Sharp Corp <6753.T> beat market expectations with a forecast for annual operating profit to more than double to its highest in three years, after it swung to a quarterly profit on strong sales of display and solar panels.
The Japanese maker of Aquos LCD TVs trails Samsung Electronics <005930.KS>, Sony Corp <6758.T> and LG Electronics <066570.KS> in LCD TVs. But it is benefiting from cost-competitive display panels made at its cutting-edge Japanese LCD plant that came onstream in October.
Sharp's forecast partly reflects the company's plan to begin selling 3D-capable LCD TVs this year, joining the market for what is expected to be the industry's next hot product.
Strong Chinese demand for flat-screen TVs is brightening up the outlook for the global LCD sector, while increasing spending by businesses and consumers on computers, flat-screen TVs and new gadgets is also supporting the electronics industry.
Sharp expects operating profit to total 120 billion yen ($1.3 billion) for the year to March 2011, above the consensus of a 112.9 billion yen profit in a poll of 22 analysts by Thomson Reuters I/B/E/S.
It is notable that sales of highly profitable items such as large-sized TVs, LCD panel supplies and solar cells are growing, said Seiichiro Iwamoto, a senior fund manager at Mizuho Asset Management.
But the market has already factored the earnings recovery into the stock.
Sharp expects double-digit revenue growth in all of its four main products this year -- LCD TVs, LCD panels, mobile phones and solar cells.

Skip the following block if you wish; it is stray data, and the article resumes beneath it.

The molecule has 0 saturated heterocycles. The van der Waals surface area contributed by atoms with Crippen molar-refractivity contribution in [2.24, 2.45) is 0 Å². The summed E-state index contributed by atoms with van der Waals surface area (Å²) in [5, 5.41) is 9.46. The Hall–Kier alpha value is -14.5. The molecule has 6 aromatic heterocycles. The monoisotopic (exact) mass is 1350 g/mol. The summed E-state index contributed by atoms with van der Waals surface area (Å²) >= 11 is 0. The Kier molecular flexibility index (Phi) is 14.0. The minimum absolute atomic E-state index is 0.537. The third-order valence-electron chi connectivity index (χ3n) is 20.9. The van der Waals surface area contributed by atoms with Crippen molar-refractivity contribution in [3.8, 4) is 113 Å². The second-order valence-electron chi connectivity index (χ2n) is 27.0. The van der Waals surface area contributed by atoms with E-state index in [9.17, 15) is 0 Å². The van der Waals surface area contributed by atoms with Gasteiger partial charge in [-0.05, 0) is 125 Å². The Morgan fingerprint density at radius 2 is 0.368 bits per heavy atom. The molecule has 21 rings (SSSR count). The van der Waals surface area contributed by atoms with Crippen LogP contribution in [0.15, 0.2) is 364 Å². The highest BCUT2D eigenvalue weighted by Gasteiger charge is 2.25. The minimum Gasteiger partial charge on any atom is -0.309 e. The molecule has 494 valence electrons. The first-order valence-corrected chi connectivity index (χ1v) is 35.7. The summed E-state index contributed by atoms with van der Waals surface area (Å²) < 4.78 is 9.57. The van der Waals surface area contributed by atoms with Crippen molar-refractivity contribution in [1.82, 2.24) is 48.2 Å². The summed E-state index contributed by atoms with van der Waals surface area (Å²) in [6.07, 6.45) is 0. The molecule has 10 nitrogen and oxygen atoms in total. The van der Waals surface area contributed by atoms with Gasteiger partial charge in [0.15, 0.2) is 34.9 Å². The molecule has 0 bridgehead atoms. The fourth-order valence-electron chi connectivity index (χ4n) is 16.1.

SOLAR CELL SALES TO RISE
Sharp spent heavily in its panel and solar cell capacity despite the global downturn, and it now hopes to reap the fruits of its aggressive investments as the overall economy picks up.
The company started output at a new solar cell factory last month, and plans to double output capacity at its flagship LCD plant in July, three months ahead of its original schedule.
The panel plant is the world's first factory to process so-called 10th-generation glass substrates, which are bigger than earlier generation substrates and help cut per-panel production costs, giving Sharp a competitive edge against rivals such as Samsung.
Sharp expects favourable market conditions for LCD panels to last for an extended period.
Given strong demand for LCD TVs and robust PC sales, there's bound to be a shortfall in panel supply, and the situation will stay that way this year and probably next business year as well, Sharp President Mikio Katayama told a news conference.
Sharp aims to sell 15 million LCD TVs this financial year, up 47 percent from last year. It is targeting a 16 percent rise in LCD panel sales to 1.03 trillion yen.
Sharp is also the world's third-largest solar cell maker behind First Solar and Suntech Power Holdings Co and is seeing brisk demand in Japan thanks to government subsidies for households to install solar panels.
Sharp's new solar cell plant produces thin-film solar cells, which are cheaper to make than conventional silicon-based solar cells and suitable for use in large-scale solar power plants.
It aims for solar cell sales of 250 billion yen in the year to next March, up from 208.7 billion yen last business year.
Sharp accounted for 5.8 percent of global solar cell output in 2009, after First Solar's 10.4 percent and Suntech's 7.2 percent, according to research firm iSuppli.
Sharp reported an operating profit of 29.3 billion yen in January-March, the final quarter of last financial year, a reversal from a loss of 90.4 billion yen a year earlier.
Before the results, Sharp shares closed up 2 percent, outperforming a 1.6 percent rise in the Tokyo stock market's electrical machinery index <.IELEC.T>. The stock has gained 5.4 percent so far this year through Monday versus a 15.5 percent rise in the sector index. ($1=94.02 Yen) (Additional reporting by Yumi Horie, Elaine Lies and Nathan Layne; Editing by Michael Watson)